Separate Checks 

When longtime Kansas Citians nostalgically recall the glory days of downtown Kansas City -- the movie palaces, the shopping, the restaurants -- they tend to gloss over one of the less pleasant aspects of the urban core's history. Downtown's most alluring attractions were strictly segregated for the first half of the 20th century.

Jazz singer Queen Bey vividly remembers sitting at the "colored" counter at S.S. Kresge's when she was a teenager in the 1950s. The dime store stood where the Town Pavilion and its newest tenant, the Mango Room (see review), are now located. "Downtown was segregated to the bone," Bey says. "You couldn't go see a first-run movie. You couldn't sit down and have a meal at any of the nice restaurants."

People tend to forget that the civil rights movement changed the way people dined -- at least on the surface. A decade later, when I was a teenage busboy in my Indiana hometown, I watched the restaurant's hostess take black diners to the worst tables in the room. That was my first brush with restaurant discrimination, but there would be plenty more.

In the 1980s, a now-bankrupt restaurant chain in Indianapolis fired all of its gay waiters -- half the serving staff -- one day on the grounds that they were attracting "the wrong element" to the place. At roughly the same time, my friend Jamie Rich was sitting with a man and a woman at a Denny's in Kansas City North. His two friends were a mixed-race couple, and their very presence in the dining room was greatly upsetting to two other customers.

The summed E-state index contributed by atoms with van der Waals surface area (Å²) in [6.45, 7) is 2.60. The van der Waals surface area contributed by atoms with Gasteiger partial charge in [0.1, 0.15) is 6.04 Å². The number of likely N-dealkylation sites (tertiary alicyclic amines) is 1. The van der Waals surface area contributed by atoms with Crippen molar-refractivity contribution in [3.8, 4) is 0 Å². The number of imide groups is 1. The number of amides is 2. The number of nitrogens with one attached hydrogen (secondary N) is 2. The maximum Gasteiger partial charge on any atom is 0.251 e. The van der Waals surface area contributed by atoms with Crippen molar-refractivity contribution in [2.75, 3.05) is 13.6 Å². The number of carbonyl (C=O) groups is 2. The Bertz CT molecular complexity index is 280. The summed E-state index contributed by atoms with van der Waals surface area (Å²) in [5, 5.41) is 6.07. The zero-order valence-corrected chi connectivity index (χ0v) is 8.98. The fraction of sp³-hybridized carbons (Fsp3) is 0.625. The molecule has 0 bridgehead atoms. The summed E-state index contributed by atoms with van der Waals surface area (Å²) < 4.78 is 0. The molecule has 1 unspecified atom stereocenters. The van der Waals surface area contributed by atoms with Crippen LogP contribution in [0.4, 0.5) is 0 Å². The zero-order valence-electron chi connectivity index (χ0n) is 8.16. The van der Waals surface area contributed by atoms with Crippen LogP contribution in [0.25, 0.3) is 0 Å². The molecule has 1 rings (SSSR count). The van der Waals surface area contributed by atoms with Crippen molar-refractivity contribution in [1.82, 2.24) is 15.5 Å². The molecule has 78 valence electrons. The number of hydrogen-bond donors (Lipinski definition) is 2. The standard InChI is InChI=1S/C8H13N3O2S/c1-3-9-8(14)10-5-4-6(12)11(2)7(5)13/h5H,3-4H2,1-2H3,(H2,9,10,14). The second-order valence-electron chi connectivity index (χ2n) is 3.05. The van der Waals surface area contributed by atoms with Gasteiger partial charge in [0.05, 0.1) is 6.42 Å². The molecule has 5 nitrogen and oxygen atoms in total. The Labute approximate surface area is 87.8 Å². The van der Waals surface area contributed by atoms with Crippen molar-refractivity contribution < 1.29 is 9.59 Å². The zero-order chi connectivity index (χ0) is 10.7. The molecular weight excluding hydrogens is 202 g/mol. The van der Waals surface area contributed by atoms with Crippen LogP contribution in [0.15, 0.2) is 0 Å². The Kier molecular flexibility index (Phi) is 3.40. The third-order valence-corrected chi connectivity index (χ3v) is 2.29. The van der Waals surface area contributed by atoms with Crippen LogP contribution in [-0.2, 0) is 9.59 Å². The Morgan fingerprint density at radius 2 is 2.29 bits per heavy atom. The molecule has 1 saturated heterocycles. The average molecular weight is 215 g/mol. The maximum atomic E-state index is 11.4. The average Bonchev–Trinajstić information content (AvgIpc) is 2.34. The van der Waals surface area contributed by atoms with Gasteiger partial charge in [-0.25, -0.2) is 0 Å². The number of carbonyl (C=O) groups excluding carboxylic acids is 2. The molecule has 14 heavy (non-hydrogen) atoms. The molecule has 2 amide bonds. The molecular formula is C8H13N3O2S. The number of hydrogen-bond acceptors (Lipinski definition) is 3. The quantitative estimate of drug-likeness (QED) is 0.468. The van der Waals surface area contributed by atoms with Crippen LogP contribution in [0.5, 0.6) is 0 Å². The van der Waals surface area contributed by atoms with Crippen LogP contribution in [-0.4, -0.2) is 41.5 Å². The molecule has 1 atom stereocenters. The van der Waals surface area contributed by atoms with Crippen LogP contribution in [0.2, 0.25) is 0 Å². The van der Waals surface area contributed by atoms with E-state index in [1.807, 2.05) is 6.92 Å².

"These guys kept looking over at my friends and making comments, until they finally threw their plates on the floor in front of our table and announced, 'That sort of thing isn't done here,'" Rich says. "None of the restaurant's staff did anything. They condoned that behavior by their silence."

Over the years, the Denny's chain has gone to great lengths (and several high-profile lawsuits) to overcome the stigma of discrimination that has hounded it for decades. So has the Nashville-based Cracker Barrel chain, which is still infamous for firing gay employees and for reportedly refusing to serve black diners. Last year, it settled an $8.7 million federal lawsuit alleging mistreatment of black customers. Cracker Barrel recently launched a minority outreach program, but is it too late? Queen Bey says she wouldn't set foot in one.

But she can't wait to visit the Mango Room. "Downtown," she says, "is finally getting real."

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